Five Tips for Building a Better Immune System

Do your daily lifestyle choices impact whether or not you catch a cold from the sneezing person sitting next to you on the airplane? Absolutely yes! You can’t stop every infection from invading your body, but you can do a lot to strengthen your immune system. Here are my top five tips for building a better immune system and keeping viruses and bacteria at bay this winter. 

1. Move. You might not feel up to going outside for a walk in bad weather, but movement is proven to help your immune system. Regular, moderate exercise has been shown to improve the activity of Natural Killer cells, which are central to your immune system function. These cells are always present, ready to attack invading infections or gobble up abnormal cells in your body, and you can influence how well they work. Aim for 40 to 60 minutes of exercise daily. Remember, however, that excessive exercise, such as training for a marathon or competing in an intense sporting event, actually puts stress on your immune system, reducing its efficiency. Elite athletes must take extra care in supporting their immune system. 

2. Eat a whole-foods diet rich in zinc, vitamin A, and vitamin C. Malnutrition is the number-one cause of immune deficiency worldwide. You might think that malnutrition is a problem only in underdeveloped countries, but actually there are significant levels of malnutrition in the United States as well. The Standard American Diet (SAD) is high in calories, but often deficient in important vitamins, minerals, and phytonutrients that are necessary for good health and a strong immune system. For my patients who frequently get infections or have a hard time getting rid of an infection, I first make sure that they are getting certain nutrients. Zinc is an important mineral for immune system functioning; good sources are animal protein, like oysters and meat, as well as some vegetable proteins, such as beans. Vitamin A is also critical for proper immune function and is found in liver, fish, cod liver oil, chicken, eggs, and dairy. Beta-carotene (found in yellow and orange vegetables) can turn into vitamin A in your body (but not everyone makes this conversion easily). Vitamin C is another important nutrient for immune function. Eating four or five cups of fruits and vegetables every day will give you plenty of Vitamin C.

3. Protect your microbiota. Every day, we are discovering more and more about our amazing microbiota. Your microbiota creates a wall of defense that prevents infections from entering your body. When these bacteria are disrupted, our risk of getting an infection skyrockets. Probiotics have been shown to strengthen the immune system; decrease the risk of intestinal infections, asthma, and eczema; and shorten the length of the common cold. So, how can we protect the trillions of good bacteria that line the surfaces of our body? First, eat a high-fiber, whole-foods diet. Fiber-rich foods (beans, legumes, nuts, and seeds) feed these good bacteria. Second, avoid unnecessary antibiotic use. Antibiotics kill off the good bacteria along with the infections they’re treating. Don’t use antibiotics for viral infections; they are ineffective and will do more harm than good.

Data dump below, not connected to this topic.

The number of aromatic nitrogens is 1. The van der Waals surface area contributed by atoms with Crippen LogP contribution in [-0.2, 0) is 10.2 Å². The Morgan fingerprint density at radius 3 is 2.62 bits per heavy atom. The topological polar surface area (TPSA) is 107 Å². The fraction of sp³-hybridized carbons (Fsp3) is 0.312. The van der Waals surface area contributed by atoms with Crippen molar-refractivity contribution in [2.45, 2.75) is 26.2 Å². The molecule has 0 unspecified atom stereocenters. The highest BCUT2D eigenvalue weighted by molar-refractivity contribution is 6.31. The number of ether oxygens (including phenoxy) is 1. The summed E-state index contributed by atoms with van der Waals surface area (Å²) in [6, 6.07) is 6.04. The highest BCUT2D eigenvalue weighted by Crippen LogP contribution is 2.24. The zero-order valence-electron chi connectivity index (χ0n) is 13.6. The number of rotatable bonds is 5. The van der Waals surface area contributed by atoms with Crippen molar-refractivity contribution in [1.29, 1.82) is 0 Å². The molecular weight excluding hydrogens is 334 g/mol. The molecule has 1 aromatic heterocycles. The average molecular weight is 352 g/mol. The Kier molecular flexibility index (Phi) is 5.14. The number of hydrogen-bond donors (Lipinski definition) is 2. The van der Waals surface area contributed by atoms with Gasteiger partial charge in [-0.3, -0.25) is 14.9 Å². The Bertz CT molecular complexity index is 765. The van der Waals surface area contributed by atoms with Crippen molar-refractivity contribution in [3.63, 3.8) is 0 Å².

4. Get your eight hours. How often has this happened to you: You cut your sleep short for a few nights in a row, only to find yourself sick with a head cold. Sleep is critical for your immune system. For most of us, the goal is seven to nine hours of sleep per night.  Keep your bedroom dark and cool; turn off your devices (computer, cellphones, and TV) and dim the lights an hour or two before bed, to let your body know that it’s time to get ready for sleep. This will help you get the deep, restorative sleep that is so nourishing for your immune system. 

5. Give your body time to rest. This is not the same thing as getting enough sleep. Resting includes taking a break from work, giving yourself time to go outside and enjoy nature, taking a yoga class, meditating, going out with friends, or enjoying a funny show.  Unfortunately, with technology, many of us are finding that we can work all of the time—resist that urge! Build rest into your schedule to help you fight infections and keep you healthy all year long.

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Elizabeth Boham, MD, MS, RD, practices functional medicine at the UltraWellness Center in Lenox, Massachusetts, and is on the faculty of the Institute for Functional Medicine.

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